A Midsummers Night's Giveaway: Rumplestiltskin

Sam from A Journey Through Pages is hosting an awesome fairytale adaptation themed giveaway and is awesome enough to let me participate! Also participating is Rose from The Cosy Dragon.
What's in a name? To be as corny as possible, would a rose by any other name smell as sweet? For centuries cultures around the world have been convinced that there is power in a name. The greatest example of this is the widespread variations of the classic fairytale Rumplestiltskin
The earliest version of Rumplestiltskin is Johann Fischart's adaptation of Book 1 of Francois Rabelais'  between 1494 and 1553.

A Brief Discussion of Rumpelstiltskin
The best known edition of Rumplestiltskin originated in Germany with the Grimm Brothers in their 1812 edition of Children's and Household tales. The Grimm Brothers collected four different versions of Rumplestiltskin in their search for fairy tales, and compiled them all into the story we know today. 
Some variations on the Rumplestiltskin tale include: 
  • Tot Tit Tom -
  •  in England;
  • The Golden Spinster - a Hungarian-Slovenish tale;
  • Kruzimugeli - in Austria; and
  • Penelop -
  • from Wales.
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An Extract from Rumplestiltskin
THERE was once upon a time a poor miller1 who had a verybeautiful daughter.2 Now it happened one day that he had an audience with the King,3 and in order to appear a person of some importance4 he told him that he had a daughterwho could spin straw into gold.5 "Now that's a talent worth having,"6 said the King to the miller; "if your daughter is as clever as you say, bring her to my palace to-morrow, and I'll put her to the test." When the girl was brought to him he led her into a room full of straw,7 gave her a spinning-wheel8and spindle,9 and said: "Now set to work and spin all night till early dawn,10 and if by that time you haven't spun the straw into gold11 you shall die."12 Then he closed the door behind him and left her alone inside.So the poor miller's daughter sat down, and didn't know what in the world she was to do. She hadn't the least idea of how to spin straw into gold, and became at last so miserable that she began to cry. Suddenly the door opened, and in stepped a tiny little man13 and said: "Good-evening, Miss Miller-maid; why are you crying so bitterly?" "Oh!" answered the girl, "I have to spin straw into gold, and haven't a notion how it's done." "What will you give me if I spin it for you?"14 asked the manikin.15 "My necklace,"16replied the girl. The little man took the necklace, sat himself down at the wheel, and whir, whir, whir, the wheel went round three17 times, and the bobbin18 was full. Then he put on another, and whir, whir, whir, the wheel went round three times, and the second too was full; and so it went on till the morning, when all the straw was spun away, and all the bobbins were full of gold. As soon as the sun rose the King came, and when he perceived the gold he was astonished and delighted, but his heart only lusted more than ever after the precious metal.19 He had the miller's daughter put into another room full of straw, much bigger than the first, and bade her, if she valued her life, spin it all into gold before the following morning. The girl didn't know what to do, and began to cry; then the door opened as before, and the tiny little man appeared and said: "What'll you give me if I spin the straw into gold for you?" "The ring from my finger,"20 answered the girl. The manikin took the ring, and whir! round went the spinning-wheel again, and when morning broke he had spun all the straw into glittering gold. The King was pleased beyond measure at the sights but his greed for gold was still not satisfied, and he had the miller's daughter brought into a yet bigger room full of straw, and said: "You must spin all this away in the night; but if you succeed this time you shall become my wife."21"She's only a miller's daughter, it's true," he thought; "but I couldn't find a richer wife if I were to search the whole world over." When the girl was alone the little man appeared for the third time, and said: "What'll you give me if I spin the straw for you once again?" "I've nothing more to give,"22answered the girl. "Then promise me when you are Queen togive me your first child."23 "Who knows what may not happen before that?" thought the miller's daughter; and besides, she saw no other way out of it,24 so she promised the manikin what he demanded,25 and he set to work once more and spun the straw into gold. When the King came in the morning, and found everything as he had desired, he straightway made her his wife, and the miller's daughterbecame a queen.26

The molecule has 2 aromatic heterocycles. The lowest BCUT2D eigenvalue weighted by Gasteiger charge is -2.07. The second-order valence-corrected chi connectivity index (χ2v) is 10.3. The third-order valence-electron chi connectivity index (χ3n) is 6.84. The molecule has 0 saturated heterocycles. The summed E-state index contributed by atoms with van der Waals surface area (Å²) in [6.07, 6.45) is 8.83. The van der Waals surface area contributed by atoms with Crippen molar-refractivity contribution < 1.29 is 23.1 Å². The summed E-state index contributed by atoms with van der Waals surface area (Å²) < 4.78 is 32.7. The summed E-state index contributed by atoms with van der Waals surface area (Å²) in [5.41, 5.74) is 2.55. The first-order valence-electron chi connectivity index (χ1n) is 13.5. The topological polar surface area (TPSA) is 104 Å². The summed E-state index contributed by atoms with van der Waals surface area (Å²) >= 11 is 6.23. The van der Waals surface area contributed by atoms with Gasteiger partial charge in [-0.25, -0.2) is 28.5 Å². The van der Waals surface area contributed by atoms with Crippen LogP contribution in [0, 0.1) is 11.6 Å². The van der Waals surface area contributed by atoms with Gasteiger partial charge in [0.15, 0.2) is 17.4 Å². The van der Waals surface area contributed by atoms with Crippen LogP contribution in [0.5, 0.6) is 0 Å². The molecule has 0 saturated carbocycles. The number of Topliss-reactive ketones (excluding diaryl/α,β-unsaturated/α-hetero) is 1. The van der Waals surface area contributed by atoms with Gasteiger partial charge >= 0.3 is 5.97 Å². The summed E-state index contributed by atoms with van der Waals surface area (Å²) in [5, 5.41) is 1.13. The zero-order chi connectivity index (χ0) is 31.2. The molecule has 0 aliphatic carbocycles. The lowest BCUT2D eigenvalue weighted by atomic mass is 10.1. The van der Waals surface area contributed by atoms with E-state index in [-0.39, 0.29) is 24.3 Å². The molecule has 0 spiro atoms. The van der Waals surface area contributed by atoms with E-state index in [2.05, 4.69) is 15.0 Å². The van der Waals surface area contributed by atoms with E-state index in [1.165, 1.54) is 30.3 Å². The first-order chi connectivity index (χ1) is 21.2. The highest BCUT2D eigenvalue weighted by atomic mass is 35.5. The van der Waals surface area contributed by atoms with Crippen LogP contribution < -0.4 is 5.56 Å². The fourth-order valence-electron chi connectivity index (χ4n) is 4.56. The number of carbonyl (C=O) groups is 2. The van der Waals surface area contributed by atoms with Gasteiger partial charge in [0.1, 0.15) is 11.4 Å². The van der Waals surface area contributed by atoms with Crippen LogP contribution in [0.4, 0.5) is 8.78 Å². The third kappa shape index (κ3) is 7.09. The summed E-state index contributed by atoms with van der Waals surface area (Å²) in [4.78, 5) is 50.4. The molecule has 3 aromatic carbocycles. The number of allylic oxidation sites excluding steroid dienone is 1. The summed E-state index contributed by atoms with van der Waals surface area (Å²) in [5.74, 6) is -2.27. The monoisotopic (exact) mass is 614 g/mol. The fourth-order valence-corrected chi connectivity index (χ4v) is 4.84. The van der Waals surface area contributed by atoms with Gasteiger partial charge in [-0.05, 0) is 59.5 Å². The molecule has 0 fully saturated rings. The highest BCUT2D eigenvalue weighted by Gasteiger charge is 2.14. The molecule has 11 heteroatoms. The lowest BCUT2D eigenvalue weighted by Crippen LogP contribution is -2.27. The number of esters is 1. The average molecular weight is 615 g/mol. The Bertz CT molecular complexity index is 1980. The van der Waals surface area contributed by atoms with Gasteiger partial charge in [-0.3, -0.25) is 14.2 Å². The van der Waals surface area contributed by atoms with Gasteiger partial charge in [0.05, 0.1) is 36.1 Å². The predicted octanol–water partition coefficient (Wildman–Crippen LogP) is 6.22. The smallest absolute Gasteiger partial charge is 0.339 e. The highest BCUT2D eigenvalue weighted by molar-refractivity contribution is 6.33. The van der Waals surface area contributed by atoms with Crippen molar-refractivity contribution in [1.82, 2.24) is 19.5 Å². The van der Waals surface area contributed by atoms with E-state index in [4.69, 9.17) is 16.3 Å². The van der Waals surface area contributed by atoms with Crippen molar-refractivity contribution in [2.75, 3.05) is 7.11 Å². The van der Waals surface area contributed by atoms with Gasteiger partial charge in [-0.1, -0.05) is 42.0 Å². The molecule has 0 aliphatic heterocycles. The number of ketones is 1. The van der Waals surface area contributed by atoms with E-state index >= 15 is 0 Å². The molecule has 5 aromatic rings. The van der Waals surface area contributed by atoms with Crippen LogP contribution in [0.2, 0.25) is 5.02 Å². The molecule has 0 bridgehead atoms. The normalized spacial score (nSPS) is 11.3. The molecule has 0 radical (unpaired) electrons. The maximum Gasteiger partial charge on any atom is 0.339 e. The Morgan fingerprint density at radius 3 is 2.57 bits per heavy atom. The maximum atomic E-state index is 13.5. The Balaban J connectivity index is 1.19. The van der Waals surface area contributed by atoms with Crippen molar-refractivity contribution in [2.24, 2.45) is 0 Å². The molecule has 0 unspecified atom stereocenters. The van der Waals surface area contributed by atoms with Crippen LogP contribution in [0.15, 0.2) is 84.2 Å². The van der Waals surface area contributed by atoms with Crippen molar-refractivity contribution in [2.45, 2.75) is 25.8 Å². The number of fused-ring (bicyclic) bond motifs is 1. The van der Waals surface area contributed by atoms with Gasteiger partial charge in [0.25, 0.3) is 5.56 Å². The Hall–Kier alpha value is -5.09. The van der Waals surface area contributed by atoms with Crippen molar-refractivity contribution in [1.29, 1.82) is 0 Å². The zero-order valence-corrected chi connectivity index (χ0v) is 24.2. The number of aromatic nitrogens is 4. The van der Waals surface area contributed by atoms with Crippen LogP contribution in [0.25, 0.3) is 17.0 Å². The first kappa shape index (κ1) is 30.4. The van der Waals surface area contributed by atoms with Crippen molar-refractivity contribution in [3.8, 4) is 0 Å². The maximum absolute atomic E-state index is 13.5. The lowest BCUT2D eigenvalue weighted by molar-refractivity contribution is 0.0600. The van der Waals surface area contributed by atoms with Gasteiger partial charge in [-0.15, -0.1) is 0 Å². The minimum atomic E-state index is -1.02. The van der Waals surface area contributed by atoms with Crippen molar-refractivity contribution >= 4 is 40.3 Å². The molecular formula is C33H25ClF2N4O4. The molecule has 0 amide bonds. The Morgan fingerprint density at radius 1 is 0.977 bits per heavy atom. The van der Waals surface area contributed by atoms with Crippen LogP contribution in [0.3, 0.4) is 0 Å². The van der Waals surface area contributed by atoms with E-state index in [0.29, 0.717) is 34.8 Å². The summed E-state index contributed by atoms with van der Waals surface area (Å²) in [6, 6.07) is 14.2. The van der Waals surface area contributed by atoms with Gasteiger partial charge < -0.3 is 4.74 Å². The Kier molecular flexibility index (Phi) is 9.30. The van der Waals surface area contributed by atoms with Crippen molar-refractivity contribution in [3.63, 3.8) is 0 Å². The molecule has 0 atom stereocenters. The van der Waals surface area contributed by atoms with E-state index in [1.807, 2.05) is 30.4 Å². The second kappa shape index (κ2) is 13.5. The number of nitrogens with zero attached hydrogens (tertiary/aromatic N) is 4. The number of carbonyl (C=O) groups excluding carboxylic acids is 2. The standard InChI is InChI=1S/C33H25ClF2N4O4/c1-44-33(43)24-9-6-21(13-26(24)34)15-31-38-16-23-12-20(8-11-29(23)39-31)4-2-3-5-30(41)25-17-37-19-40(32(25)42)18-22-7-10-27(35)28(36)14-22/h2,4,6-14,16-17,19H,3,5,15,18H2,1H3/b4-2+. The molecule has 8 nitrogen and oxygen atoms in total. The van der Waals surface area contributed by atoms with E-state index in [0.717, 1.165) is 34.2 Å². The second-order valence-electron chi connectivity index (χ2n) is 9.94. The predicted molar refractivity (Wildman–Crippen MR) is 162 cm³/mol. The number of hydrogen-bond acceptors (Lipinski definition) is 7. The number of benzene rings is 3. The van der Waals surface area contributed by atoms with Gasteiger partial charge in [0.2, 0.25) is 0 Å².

Re-telling Rumplestiltskin

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